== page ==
Coronary thrombolysis with intravenously administered human tissue-type plasminogen activator produced by recombinant DNA technology.
Coronary thrombolysis was induced by intravenous infusion of human tissue-type plasminogen activator (recombinant human t-PA or rt-PA) obtained by expression of the cloned gene in a mammalian cell system. Thrombolysis was detected by the appearance of reperfusion arrhythmia and confirmed by repeat angiography in anesthetized dogs with 1-hr-old thrombi of the left anterior descending coronary artery that were induced with a copper coil. Infusion of 1000 IU (10 micrograms)/kg/min intravenous rt-PA (n = 9) elicited reperfusion within 13.7 +/- 1.9 min (mean +/- SE) without producing systemic fibrinolysis or distal coronary embolization. Infusion of urokinase at the same rate elicited thrombolysis in seven of 10 dogs within an average of 19.3 +/- 2.2 min. However, distal coronary embolization occurred in two dogs and systemic fibrinolysis was observed in all. In three dogs treated with urokinase thrombolysis was obtained only with subsequent intracoronary infusion. Restoration of myocardial perfusion and metabolism assessed with positron-emission tomography was consistently noted in dogs treated with rt-PA. Thus, rt-PA, a clot-selective thrombolytic agent that does not activate the fibrinolytic system systemically and that is potentially available in large quantities, in view of its synthesis by recombinant DNA technology, offers a promising practical approach for coronary thrombolysis in patients with acute myocardial infarction.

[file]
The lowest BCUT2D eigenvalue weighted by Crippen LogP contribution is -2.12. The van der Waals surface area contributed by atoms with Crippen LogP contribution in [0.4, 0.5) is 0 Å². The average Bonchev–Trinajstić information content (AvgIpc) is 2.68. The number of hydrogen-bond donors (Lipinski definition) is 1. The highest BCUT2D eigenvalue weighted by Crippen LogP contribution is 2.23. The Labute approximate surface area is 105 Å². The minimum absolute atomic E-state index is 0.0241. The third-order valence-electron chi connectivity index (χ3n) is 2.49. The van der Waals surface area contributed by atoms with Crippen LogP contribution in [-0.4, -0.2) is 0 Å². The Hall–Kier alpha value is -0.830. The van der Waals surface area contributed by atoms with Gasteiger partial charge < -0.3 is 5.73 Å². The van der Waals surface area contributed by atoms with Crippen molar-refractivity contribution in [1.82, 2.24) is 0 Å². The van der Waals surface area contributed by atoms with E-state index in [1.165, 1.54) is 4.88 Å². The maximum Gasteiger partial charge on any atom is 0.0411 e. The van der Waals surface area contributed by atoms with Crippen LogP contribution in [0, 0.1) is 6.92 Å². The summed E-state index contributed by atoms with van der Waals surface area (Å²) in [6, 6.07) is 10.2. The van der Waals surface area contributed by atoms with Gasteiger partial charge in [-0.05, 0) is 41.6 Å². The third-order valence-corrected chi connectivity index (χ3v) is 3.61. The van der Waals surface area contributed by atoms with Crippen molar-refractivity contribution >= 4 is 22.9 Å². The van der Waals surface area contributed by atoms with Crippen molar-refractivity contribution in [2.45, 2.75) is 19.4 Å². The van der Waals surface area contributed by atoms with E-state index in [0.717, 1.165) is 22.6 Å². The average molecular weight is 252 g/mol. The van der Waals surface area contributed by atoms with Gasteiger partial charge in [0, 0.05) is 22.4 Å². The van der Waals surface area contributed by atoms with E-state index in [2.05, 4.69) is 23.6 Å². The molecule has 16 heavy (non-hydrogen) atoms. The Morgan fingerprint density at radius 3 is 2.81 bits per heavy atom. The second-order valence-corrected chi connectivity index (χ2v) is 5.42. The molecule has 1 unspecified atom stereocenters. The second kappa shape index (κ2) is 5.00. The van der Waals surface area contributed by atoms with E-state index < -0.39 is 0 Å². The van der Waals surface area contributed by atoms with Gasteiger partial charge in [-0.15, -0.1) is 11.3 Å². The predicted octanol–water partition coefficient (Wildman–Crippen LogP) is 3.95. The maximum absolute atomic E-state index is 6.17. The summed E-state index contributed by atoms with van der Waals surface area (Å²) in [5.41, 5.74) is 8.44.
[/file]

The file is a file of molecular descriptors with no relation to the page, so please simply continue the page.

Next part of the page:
- Copyright © 1984 by American Heart Association